He wrapped his arms around her, and being stuck together like that made them feel not so tired, and not so hopeless. “Okay. Let's sit down for a little bit.”
“Okay,” she replied as he pulled her over to the shoulder. He leaned against the wall, and she leaned against him.
“Are you scared?” he asked. His brown eyes were pointed at the opposite wall. It seemed so far away without all the racing vehicles. Everything seemed so far away. Except for the girl. She was close.
“Not so much anymore.” she said. “I'm more tired than scared.”
“Oh,” he said. “You can go to sleep if you want. I'll be right here.”
“Will you go to sleep with me?”
“No.” He shook his head. “I have to stay awake.”
“Why?” she questioned, moving her head to look into his face.
“So that I know nothing's going to happen to you. You can go to sleep, though. I'm right here.”
“I love you,” she said.
“I love you, too,” he answered, and she fell asleep.
Its cries were muffled by the polar bear's fur. The baby was safe and warm, protected inside of the animal's embrace, but something didn't feel right. So the baby kept on screaming. The mother bear was so scared of the little one's cries bouncing off the walls and traveling down the highway... so scared that she practically smothered the baby in an attempt to stop the noise.
The last thing that she wanted was for those people to find her. Then they would take away her baby. They would say it was theirs, but she knew better. She knew that it was her son. He belonged to her. That's why she had to keep the baby quiet: so that he wouldn't give them away.
There weren't as many ghosts where the two of them laid. The polar bear was wrapped tightly around the baby to protect him from the sick sinners of the past. She had carried him in her mouth onto an exit ramp many miles away from where she had found him. The spirits didn't travel along those much, so she thought that was the best place to hide away.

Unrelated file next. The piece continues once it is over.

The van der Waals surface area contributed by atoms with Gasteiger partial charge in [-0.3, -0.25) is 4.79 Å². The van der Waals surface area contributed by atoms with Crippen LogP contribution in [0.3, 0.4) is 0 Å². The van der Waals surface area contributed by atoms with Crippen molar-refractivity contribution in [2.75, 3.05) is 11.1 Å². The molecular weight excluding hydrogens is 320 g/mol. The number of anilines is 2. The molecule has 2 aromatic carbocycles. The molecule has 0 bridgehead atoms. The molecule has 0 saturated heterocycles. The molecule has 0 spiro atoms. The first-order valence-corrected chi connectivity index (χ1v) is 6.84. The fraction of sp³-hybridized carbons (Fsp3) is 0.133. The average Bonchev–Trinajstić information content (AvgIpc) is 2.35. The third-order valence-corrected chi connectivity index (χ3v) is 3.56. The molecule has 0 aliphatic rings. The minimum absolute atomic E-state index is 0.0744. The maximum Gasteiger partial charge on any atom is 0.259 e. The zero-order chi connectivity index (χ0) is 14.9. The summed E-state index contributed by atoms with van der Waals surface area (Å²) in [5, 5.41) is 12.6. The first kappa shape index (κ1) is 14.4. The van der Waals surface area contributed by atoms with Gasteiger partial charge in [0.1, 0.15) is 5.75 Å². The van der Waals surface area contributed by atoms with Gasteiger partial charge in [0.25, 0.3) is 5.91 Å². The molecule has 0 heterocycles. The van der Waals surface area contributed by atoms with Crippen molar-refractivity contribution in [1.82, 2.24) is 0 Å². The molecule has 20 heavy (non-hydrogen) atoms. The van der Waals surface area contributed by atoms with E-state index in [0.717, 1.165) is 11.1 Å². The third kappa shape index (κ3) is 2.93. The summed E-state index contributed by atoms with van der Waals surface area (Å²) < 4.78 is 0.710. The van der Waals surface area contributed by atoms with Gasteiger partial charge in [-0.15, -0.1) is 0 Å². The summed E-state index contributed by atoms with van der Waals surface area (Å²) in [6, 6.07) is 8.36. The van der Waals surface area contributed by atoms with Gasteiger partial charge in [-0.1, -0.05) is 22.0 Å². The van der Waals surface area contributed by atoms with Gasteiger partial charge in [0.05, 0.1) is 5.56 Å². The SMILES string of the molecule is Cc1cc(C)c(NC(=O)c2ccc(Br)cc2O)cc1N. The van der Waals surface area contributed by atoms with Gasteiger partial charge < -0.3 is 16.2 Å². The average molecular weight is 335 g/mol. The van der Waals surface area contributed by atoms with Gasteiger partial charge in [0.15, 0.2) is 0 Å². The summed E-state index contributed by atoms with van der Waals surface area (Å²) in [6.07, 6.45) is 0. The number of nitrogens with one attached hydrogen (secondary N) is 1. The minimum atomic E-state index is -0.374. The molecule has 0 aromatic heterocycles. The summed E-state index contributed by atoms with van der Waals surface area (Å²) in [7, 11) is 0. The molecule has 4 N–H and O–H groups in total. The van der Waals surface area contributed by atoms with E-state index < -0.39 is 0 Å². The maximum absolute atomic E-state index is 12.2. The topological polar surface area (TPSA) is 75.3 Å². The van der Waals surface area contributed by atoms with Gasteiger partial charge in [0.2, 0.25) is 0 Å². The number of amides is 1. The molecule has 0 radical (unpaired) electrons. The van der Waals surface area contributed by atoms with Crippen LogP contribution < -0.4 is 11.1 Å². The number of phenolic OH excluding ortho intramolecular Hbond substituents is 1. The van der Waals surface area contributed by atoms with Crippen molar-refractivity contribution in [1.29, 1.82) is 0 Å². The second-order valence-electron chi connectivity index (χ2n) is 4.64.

But just when the baby began to quiet down, a massive cry tore through their momentary serenity. The mother bear turned her head to find what monster had emerged from the darkness. What she saw put a deep fear into her eyes. A large black bear was making its way up the exit ramp, teeth bared and eyes wild with anger. His paws made heavy thuds on the concrete, and it was obvious that he wasn't scared of being heard. And just beyond him, the polar bear could see another, similar beast pounding away in his tracks.
The girl awoke in the early hours of the next morning to find that the boy had fallen asleep after all. She smiled and shook him awake.
“Hello,” he said, grogginess evident in his voice.
“Hello,” she replied. “I thought you were going to stay awake.”
“Oh... I got tired...”
Both of them stood up and began walking again. The girl had no idea where exactly they were going, but somehow it seemed like they were doing what they were supposed to do. Beneath their feet, gray cement seemed to move backwards right under them; and, in the air, there didn't seem to be as many sick spirits swimming through their hair and sneaking into their ears.
“Have you figured out where we're going yet?” she asked the boy.
“Not really... we'll know when we get there.”
An overpass was looming above them and when they walked under it, all the light from the street lamps above seemed to vanish completely. All the dead things that swung through the breeze did not pass through there and everything felt like it was supposed to be. So they stood there, huddled close together, wanting nothing more than to be like that one solitary moment for the rest of their life.
Then, the girl suddenly felt someone brush against her, and she swung her head around. She felt the boy's grip around her tighten slightly when they saw what had walked by. Right there, growing smaller every second, was a middle-aged man walking hand in hand with a little girl with blond hair. Neither was making a sound, but they didn't need to. The girl knew who they were, and the boy had an idea.